Posted By Paul Tate, December 05, 2013 at 7:16 AM, in Category: Manufacturing Leadership Community
Global industry growth rates rose strongly in November as manufacturing indicators around the world continued to tick upwards.
Manufacturing activity in the U.S. rose last month at its fastest pace since April 2011, according to the latest figures from the Institute for Supply Management (ISM). The U.S. Purchasing Managers’ Index registered a healthy 57.3 – up from 56.4 in October. A PMI figure over 50 marks expansion.
Even better news came in the forward-looking index for new orders in the U.S., which jumped a full three points in November from 60.6 to 63.6. This suggests a brighter future for U.S. manufacturing as it approaches the New Year.
Manufacturing in the 18-nation, single-currency Eurozone also continued to show steady improvement with an overall November PMI of 51.6. This is the highest level since June 2012 and the fifth successive month over the 50 growth threshold.
At a national level, while the French and Spanish manufacturing sectors are both still suffering some contraction, Italy saw its PMI rise to the highest level in over two and a half years at 51.4, Europe’s manufacturing powerhouse in Germany saw activity rise at the fastest rate in over two years, and the Netherlands and Austria expanded faster than at any time since the middle of 2011.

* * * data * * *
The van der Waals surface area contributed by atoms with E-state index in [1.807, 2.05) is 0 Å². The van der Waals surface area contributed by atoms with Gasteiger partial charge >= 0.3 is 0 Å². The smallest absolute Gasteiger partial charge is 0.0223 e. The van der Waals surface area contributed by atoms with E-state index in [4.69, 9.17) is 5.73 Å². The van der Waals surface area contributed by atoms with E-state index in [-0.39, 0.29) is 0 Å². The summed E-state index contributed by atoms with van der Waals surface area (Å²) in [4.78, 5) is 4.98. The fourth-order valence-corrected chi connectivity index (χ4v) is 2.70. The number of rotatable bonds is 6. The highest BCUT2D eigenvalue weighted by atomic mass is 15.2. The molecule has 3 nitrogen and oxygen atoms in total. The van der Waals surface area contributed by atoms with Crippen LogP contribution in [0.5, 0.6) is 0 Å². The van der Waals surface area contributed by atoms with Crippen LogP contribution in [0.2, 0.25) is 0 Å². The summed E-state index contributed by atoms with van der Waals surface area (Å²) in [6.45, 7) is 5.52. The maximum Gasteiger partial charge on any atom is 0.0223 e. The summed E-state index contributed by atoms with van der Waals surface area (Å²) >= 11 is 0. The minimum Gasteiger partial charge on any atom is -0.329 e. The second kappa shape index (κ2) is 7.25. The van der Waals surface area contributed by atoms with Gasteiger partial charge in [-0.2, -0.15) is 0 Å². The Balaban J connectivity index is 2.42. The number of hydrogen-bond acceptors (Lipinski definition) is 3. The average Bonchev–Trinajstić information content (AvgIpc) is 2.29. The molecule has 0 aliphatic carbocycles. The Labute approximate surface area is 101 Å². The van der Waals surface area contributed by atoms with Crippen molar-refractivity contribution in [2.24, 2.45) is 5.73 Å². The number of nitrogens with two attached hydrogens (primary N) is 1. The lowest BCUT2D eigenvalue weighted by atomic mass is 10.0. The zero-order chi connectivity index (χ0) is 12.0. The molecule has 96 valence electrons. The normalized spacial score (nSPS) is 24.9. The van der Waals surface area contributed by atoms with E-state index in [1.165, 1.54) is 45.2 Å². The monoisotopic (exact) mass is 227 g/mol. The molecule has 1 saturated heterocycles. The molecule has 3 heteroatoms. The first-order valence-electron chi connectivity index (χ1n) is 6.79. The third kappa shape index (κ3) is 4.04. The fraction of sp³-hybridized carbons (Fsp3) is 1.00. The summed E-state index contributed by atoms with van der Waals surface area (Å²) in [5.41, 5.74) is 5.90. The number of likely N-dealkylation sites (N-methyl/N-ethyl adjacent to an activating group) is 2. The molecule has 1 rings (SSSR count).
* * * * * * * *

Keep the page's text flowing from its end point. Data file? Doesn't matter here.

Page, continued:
Outside the Eurozone, the U.K. also clocked up its highest level of expansion since February 2011 with an impressive PMI of 58.4 – one of the highest PMI figures around the world right now.
In Asia, Japan is finally seeing its manufacturing sector begin to recover more strongly on the back of increased export growth with a PMI of 55.1, the highest level in over four years. Even India, which has recorded contraction across its factory sector in recent months, saw its PMI rise above the 50 growth threshold in November to 51.3, its highest level for seven months.
China’s manufacturing activity however, continued to show only modest growth with a PMI of 50.8, down slightly from the 50.9 figure the month before.
On a worldwide scale, these national increases in activity have pushed the global manufacturing PMI up to 53.2 for November, compared to 52.1 the previous month, according to JP Morgan and industry researchers Markit. That’s the highest level since May 2011 and the eleventh successive month of expansion.
"November PMI data signal a further acceleration in global manufacturing production. Near-term momentum remains positive," said JP Morgan director, David Hensley in a staement.
If this momentum continues, 2014 looks set to be a strong year for the manufacturing industry around the world.
Written by Paul Tate
Paul Tate is Research Director and Executive Editor with Frost & Sullivan's Manufacturing Leadership Council. He also directs the Manufacturing Leadership Council's Board of Governors, the Council's annual Critical Issues Agenda, and the Manufacturing Leadership Research Panel. Follow us on Twitter: @MfgExecutive